First of all, if you’re considering seeing a hypnotherapist then give yourself a pat on the back. That’s because recognising that there’s something you want to change, and then doing something about it, are two steps that lots of other people don’t take.
As a practising hypnotherapist I never lose sight of how big a step it can be for people to contact me. Whether that’s by phone or by email it quite often means talking about feelings and fears that people haven’t felt able to share even with friends. So, given that it’s a big decision how do you choose the right hypnotherapist? You could always bear in mind what I call the “the three Rs”:
Continue reading “This is What It’s Like to Visit a Hypnotherapist”
True freedom is primarily a state of mind, not a physical condition, therefore the study of the mind is central to an inquiry into freedom. Philosophers and theologians have had much to say about the nature of freedom and the mind over millennia, but the discipline of psychology as we know it is relatively new. Psychology, simply put, is the study of the mind. In order to study and understand the mind we need to observe it. We see how it works by watching what is does. The essential factor is the ‘observing self’, the consciousness, which is doing the watching. If we ignore the observing self, as psychology has largely done until recently, then we may have been looking at the mind from the wrong perspective, like trying to understand it by thinking about it rather than observing it. So, what do a few notable psychologists have to say about freedom? Continue reading “The Psychology of Freedom”
Cognitive behavioural therapy (CBT) is often recommended as an appropriate approach for helping to cope with anxiety but cognitive analytical therapy (CAT) can also help by increasing an understanding of where the anxiety may have started. The CAT framework encourages you to take a step back and observe your patterns of interaction both with yourself and with others in order to challenge your intrusive and often incorrect thoughts. Continue reading “How Cognitive Analytic Therapy Can Help with Managing Anxiety”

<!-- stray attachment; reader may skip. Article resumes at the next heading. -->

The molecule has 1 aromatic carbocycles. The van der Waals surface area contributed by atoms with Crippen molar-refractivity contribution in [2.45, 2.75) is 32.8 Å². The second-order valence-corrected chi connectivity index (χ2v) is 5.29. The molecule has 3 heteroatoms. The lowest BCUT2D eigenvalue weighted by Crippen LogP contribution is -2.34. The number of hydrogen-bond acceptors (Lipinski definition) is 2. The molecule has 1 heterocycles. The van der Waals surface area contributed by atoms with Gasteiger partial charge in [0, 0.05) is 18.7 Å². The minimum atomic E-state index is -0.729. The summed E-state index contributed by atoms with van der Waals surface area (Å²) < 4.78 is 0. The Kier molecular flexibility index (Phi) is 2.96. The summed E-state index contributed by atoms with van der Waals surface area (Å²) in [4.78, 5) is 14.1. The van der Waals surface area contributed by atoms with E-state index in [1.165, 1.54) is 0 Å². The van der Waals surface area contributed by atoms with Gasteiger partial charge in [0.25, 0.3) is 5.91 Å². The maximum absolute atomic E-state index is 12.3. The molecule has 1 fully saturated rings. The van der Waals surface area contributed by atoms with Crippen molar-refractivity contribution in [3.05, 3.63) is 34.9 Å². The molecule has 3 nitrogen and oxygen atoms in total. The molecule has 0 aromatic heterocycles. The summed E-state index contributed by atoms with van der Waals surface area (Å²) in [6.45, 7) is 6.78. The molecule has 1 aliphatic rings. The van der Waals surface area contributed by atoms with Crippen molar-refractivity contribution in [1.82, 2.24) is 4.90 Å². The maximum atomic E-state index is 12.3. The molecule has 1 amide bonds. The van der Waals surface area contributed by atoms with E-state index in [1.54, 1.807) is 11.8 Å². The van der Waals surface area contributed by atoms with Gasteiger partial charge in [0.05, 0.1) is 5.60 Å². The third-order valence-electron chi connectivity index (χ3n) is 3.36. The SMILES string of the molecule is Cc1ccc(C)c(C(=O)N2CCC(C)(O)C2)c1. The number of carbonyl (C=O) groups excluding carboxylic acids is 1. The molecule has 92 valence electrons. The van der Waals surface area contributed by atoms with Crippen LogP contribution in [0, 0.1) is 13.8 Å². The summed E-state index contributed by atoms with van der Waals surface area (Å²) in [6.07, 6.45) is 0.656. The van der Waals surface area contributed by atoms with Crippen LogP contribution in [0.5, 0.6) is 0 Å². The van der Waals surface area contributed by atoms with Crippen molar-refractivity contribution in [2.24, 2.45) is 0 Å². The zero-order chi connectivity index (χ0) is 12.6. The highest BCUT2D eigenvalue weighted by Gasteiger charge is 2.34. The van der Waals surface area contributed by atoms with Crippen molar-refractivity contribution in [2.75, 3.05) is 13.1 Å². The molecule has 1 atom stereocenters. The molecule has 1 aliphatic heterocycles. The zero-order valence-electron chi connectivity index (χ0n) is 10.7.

“Dementors are among the foulest creatures that walk this earth. They infest the darkest, filthiest places, they glory in decay and despair, they drain peace, hope, and happiness out of the air around them… Get too near a Dementor and every good feeling, every happy memory will be sucked out of you. If it can, the Dementor will feed on you long enough to reduce you to something like itself… soulless and evil. You will be left with nothing but the worst experiences of your life.“—Description of Dementors
Continue reading “Parental Alienators – Dementors!!”
1. The Gossip
2. The Temperamental
3. The Victim
4. The Self-Absorbed
5. The Envious
6. The Manipulator
7. The Dementor
8. The Twisted
9. The Judgmental
10. The Arrogant
Once you’ve identified a toxic person, you’ll begin to find their behavior more predictable and easier to understand. This will equip you to think rationally about when and where you have to put up with them and when and where you don’t. You can establish boundaries, but you’ll have to do so consciously and proactively.
Continue reading “Toxic People You Should Avoid”
Toxic people defy logic. Some are blissfully unaware of the negative impact that they have on those around them, and others seem to derive satisfaction from creating chaos and pushing other people’s buttons.